Follow us
Tips and Ideas

Pub theatres in London

Wednesday, August 3rd, 2011

With hordes of tourists, over-priced tickets and endless Andrew Lloyd Webber musicals, you could be forgiven for thinking that London’s theatre scene has lost its cultural edge.

But there is a thriving fringe of dynamic and innovative theatre, in England‘s capital, taking place in hidden away venues across the city every night.  Hip, happening and hugely entertaining, some of the most cutting edge drama and comedy can be found in rooms above the capital’s pubs.

London England Tickets

Photo by duskandsummer

Often with basic equipment and limited space, these productions force actors and audience more or less into each others laps – making for some of the city’s most electrifying and intimate performances.

And with tickets a snip compared to most other venues – as well as the chance to grab a pint while you’re watching the show – the clever theatre lovers are turning their backs on the West End.

The King’s Head Theatre
The oldest and perhaps best known of London’s pub theatres is the King’s Head.  Located in a room behind the bar of the King’s Head pub on Upper Street in the fashionable Islington borough, this intimate performance space has been hosting productions since the 1970s.

It has helped launch the careers of dozens of famous names, including Kenneth Branagh, Ben Kingsley, Gary Oldman and Alan Rickman.

Old Red Lion Theatre
Another long-standing venue, punters in the Old Red Lion in Angel are signalled by a bell that a performance is about to start.  Taking their drinks and a seat on the cushioned benches, they’ll be treated to comedy, one-person shows and some of the most exciting theatrical talent around.

The Rosemary Branch
As well as a fine selection of beers, wines and pub food, the Rosemary Branch offers an eclectic programme of opera, contemporary drama classics and new comedy writing.  It also plays host to art exhibitions.

The theatre is across the road from the Grand Union Canal on the borders of Hackney, Islington and Shoreditch.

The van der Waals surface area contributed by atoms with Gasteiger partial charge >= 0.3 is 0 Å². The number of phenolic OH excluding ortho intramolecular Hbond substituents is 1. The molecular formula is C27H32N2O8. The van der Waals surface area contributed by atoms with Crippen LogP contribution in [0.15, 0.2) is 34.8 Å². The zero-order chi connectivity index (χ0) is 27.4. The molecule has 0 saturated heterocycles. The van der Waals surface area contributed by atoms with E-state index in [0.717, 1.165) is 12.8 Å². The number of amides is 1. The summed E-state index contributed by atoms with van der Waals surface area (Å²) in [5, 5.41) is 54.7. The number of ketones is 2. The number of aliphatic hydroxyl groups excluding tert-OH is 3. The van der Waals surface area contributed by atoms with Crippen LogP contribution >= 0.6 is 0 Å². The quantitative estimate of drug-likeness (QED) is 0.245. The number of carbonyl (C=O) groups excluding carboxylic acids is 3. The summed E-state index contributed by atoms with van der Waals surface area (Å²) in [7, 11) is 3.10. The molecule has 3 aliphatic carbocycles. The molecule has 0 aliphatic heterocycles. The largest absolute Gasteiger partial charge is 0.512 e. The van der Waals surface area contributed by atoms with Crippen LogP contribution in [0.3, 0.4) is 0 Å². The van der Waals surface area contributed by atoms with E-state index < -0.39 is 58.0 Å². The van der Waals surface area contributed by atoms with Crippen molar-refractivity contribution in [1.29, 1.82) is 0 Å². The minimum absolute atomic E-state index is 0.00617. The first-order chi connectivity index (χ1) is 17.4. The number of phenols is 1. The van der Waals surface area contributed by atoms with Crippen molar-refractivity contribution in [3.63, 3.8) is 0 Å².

Upstairs at the Gatehouse
Unsurprisingly, this production space run by Ovation Theatres Limited can be found above the Gatehouse pub in Highgate.  The two directors, John and Katie Plews, have been staging performances here for more than 20 years and have presented an off-beat mixture of mainstream shows, new interpretations of opera classics and alternative dramas, including an all-female production of Shakespeare’s Hamlet.

Etcetra Theatre
Founded in 1986 and housed above the Oxford Arms pub in trendy Camden Town, this award winning theatre is well respected for both new drama and comedy.

It won the 1996 Guinness Ingenuity Award for Pub Theatre and was nominated for the 1996 Peter Brook Empty Space Award.

Normally offering a choice of two different plays per evening, Etcetra is a lively venue with a talented young crowd.

Finborough Theatre
Founded in 1980 above the Finborough Arms pub by June Abbott, the multi-award winning Finbrough Theatre in Earl’s Court presents both plays and musical theatre, as well as new writing and neglected work from the nineteenth and twentieth centuries.

It also runs a literary department and a Resident Assistant Director Programme.

Hotels in London

Hotel Royal Court Apartments - London RoomHotel Royal Court Apartments
Average Price: €73
Average Rating: 7.6

Hotel Brunel - London RoomHotel Brunel
Average Price: €71
Average Rating: 6.1

Berjaya Eden Park London Hotel - London RoomBerjaya Eden Park London Hotel
Average Price: €71
Average Rating: 6.9

Share this article:


About the author

Venere Travel Blog writer mhairi dewar

Mhairi is a freelance writer and marketeer. Based in Manchester, she is a lover all things food and wine shaped, travel, random adventures and general merriment. She can often be found propping up the bar at any one of the city's numerous watering holes.

One response to “Pub theatres in London”

Report an inappropriate comment
  1. Mack Reynolds says:
    August 5th, 2011 at 8:52 pm

    we have a lot of pubs here in the US called the “King’s Head Pub.” do you think they are all copies of the one you write about? if not, do you know why so many places take this name?


Leave a comment

 (required)
 (will not be published) (required)

Why are we asking this?

destination